SKULL156

DIVINE HERESY, Bleed the Fifth (2007, Roadrunner)

The skull:
In a squalid restroom, a skull is jammed full of wires and gauges and shit, while he chomps down toothlessly on a grenade. There’s no bleeding going on, but presumably that grenade is ensuring the skull’s right to remain silent. Score another victory for the rights of the accused! This is not a very pretty cover, but it looks like someone went to the trouble of finding a good replica skull and going to town on it with rusty ric-a-brac and the hot glue gun, which is an artistic process The Council fully endorses. The arts-and-crafts method of cover creation is a sadly fading tradition, especially in the BDS realm, where handmade skulls once ruled the roost.

The music:
After he quit Fear Factory, Dino Cazares assembled Divine Heresy to play exactly the same kind of music he was making before. The differences are minor: Tim Yeung’s drumming is slightly less quantized than Raymond Herrera’s. Dino’s riffs are (very) occasionally a little noodlier. Tommy Vext’s (aka Cummings) death vocals are notably crappier than Burton Bell’s, while his clean vocals are at least a little more consistent. Other than that, if you’ve heard Fear Factory, you can easily imagine what Divine Heresy sounds like. I really enjoyed the first three Fear Factory albums (although they haven’t aged especially well) but the band lost me with the flaccid Digimortal, and while the post-Dino band put out some competent albums, the real Fear Factory magic (such as it is) is clearly in Dino’s hands, and this first Divine Heresy disc is probably the best of the post-Obsolote offerings from the FF camp. Hardly essential, but if you’re in the mood for Dino’s unique sound, this is a fine offering.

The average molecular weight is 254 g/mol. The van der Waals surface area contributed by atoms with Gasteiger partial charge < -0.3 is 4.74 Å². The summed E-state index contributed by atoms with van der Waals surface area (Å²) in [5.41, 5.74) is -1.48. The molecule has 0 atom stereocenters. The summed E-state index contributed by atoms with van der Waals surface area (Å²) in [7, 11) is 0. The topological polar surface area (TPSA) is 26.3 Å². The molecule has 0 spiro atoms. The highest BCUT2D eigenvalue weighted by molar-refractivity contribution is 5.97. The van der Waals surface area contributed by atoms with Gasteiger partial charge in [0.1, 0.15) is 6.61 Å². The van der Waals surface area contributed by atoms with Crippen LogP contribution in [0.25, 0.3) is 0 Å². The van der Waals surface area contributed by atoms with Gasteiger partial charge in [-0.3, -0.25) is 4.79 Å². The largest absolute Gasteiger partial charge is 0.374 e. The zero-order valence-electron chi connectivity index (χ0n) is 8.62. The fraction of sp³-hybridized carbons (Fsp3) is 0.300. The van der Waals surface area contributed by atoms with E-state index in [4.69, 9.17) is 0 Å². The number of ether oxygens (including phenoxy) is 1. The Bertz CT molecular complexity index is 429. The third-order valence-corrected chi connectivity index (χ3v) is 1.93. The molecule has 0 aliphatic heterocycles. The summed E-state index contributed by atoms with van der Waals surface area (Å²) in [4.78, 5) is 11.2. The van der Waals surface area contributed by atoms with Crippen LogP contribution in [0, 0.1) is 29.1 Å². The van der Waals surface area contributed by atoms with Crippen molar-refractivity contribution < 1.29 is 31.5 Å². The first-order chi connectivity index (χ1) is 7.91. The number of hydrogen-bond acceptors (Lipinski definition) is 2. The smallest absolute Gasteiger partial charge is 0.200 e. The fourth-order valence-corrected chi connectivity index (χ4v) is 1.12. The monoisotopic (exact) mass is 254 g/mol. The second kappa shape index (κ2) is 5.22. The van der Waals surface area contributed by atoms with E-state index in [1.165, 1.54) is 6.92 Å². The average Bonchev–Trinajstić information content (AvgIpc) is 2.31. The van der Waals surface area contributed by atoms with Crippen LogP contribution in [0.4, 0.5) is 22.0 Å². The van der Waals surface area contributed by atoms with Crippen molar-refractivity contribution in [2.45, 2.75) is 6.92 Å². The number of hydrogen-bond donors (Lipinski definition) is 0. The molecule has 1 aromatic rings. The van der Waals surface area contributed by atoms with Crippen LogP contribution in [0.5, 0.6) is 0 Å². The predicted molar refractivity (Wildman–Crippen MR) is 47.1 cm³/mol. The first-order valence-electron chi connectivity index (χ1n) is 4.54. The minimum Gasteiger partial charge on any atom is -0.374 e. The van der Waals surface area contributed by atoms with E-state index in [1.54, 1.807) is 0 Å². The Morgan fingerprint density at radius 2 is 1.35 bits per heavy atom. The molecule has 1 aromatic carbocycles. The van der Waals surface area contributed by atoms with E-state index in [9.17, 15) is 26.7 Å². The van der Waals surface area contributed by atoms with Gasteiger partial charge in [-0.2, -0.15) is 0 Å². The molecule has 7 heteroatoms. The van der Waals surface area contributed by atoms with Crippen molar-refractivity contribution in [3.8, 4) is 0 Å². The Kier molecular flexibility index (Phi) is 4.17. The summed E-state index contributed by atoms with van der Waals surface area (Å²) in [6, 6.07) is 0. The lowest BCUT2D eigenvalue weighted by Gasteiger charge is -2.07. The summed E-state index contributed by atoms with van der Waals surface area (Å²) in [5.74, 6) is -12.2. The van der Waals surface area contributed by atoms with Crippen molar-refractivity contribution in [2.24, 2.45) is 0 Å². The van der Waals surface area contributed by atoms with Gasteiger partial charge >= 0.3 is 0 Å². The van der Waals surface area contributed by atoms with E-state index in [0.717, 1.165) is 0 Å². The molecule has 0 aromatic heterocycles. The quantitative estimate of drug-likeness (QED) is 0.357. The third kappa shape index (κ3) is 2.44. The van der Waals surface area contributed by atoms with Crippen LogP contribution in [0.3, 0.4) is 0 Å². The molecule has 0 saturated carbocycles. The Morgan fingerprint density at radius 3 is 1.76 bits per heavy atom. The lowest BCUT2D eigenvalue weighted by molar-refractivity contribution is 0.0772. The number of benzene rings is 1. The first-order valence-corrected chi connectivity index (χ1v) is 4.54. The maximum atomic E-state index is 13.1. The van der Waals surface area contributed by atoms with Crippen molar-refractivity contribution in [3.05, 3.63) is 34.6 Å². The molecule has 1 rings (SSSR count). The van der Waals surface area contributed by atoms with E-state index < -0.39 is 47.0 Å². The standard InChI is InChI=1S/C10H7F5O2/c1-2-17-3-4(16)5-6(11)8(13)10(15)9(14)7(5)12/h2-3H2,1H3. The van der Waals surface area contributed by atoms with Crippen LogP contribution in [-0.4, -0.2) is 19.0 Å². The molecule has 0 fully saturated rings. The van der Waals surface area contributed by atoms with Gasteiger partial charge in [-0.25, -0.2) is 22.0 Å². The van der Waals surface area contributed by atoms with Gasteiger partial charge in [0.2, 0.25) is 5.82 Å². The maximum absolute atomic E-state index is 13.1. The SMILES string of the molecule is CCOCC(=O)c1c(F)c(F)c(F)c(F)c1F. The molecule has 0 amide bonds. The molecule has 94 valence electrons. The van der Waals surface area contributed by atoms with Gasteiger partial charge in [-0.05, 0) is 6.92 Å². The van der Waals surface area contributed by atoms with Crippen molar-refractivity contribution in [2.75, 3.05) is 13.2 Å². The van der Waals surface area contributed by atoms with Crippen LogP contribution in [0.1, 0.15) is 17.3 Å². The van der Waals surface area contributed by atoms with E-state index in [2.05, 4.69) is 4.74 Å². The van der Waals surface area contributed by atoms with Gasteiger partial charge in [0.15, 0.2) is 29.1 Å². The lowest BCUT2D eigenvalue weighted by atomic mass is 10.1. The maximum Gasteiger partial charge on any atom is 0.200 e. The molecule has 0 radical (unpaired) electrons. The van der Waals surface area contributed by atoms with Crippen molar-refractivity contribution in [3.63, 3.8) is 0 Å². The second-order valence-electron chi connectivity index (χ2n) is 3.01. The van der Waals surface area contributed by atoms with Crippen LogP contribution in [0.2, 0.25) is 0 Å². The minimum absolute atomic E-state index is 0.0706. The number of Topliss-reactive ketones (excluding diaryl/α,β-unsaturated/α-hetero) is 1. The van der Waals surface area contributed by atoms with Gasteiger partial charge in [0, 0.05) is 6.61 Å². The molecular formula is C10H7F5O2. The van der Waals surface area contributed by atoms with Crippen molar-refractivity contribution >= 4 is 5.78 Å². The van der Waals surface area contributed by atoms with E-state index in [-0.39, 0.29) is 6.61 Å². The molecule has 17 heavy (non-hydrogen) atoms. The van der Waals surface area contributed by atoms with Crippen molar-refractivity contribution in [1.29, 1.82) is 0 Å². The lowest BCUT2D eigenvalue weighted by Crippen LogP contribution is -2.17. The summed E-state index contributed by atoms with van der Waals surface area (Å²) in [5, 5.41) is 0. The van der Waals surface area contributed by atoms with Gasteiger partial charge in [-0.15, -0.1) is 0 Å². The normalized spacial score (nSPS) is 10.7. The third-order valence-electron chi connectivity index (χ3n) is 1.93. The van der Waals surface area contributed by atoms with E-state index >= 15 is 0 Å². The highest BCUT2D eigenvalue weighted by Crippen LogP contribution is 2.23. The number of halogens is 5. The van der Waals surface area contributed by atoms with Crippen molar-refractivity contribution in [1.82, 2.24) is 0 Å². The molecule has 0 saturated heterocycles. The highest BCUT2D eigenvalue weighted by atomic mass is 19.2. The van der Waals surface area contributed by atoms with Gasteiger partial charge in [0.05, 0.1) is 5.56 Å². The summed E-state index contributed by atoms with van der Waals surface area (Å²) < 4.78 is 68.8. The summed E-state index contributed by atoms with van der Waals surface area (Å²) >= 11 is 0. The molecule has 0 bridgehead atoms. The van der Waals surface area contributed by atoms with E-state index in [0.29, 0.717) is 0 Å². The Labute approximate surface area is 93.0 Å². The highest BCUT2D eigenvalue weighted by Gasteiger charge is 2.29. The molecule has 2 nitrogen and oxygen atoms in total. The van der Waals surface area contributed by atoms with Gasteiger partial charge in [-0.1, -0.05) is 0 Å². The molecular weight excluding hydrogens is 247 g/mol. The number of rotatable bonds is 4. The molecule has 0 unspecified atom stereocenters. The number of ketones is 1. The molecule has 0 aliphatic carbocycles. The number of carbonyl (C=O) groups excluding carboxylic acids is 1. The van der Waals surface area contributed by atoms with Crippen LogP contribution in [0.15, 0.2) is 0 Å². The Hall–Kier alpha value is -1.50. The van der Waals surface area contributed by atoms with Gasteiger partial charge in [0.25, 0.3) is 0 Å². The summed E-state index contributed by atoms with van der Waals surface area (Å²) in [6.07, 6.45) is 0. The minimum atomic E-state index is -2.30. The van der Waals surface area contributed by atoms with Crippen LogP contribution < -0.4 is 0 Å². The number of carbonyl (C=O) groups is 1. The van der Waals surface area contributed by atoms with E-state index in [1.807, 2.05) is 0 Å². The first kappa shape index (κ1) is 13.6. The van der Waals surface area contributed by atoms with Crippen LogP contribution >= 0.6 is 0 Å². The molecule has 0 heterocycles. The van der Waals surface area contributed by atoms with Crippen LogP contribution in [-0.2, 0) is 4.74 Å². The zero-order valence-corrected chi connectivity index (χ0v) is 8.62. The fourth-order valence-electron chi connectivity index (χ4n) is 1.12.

— Friar Johnsen

One thought on “SKULL156

  1. How can drums be more or less quantized? I thought quantizing entailed snapping notes to a pre-set, note-rate grid. If a hit was slightly outside the grid, the program would “correct” it.

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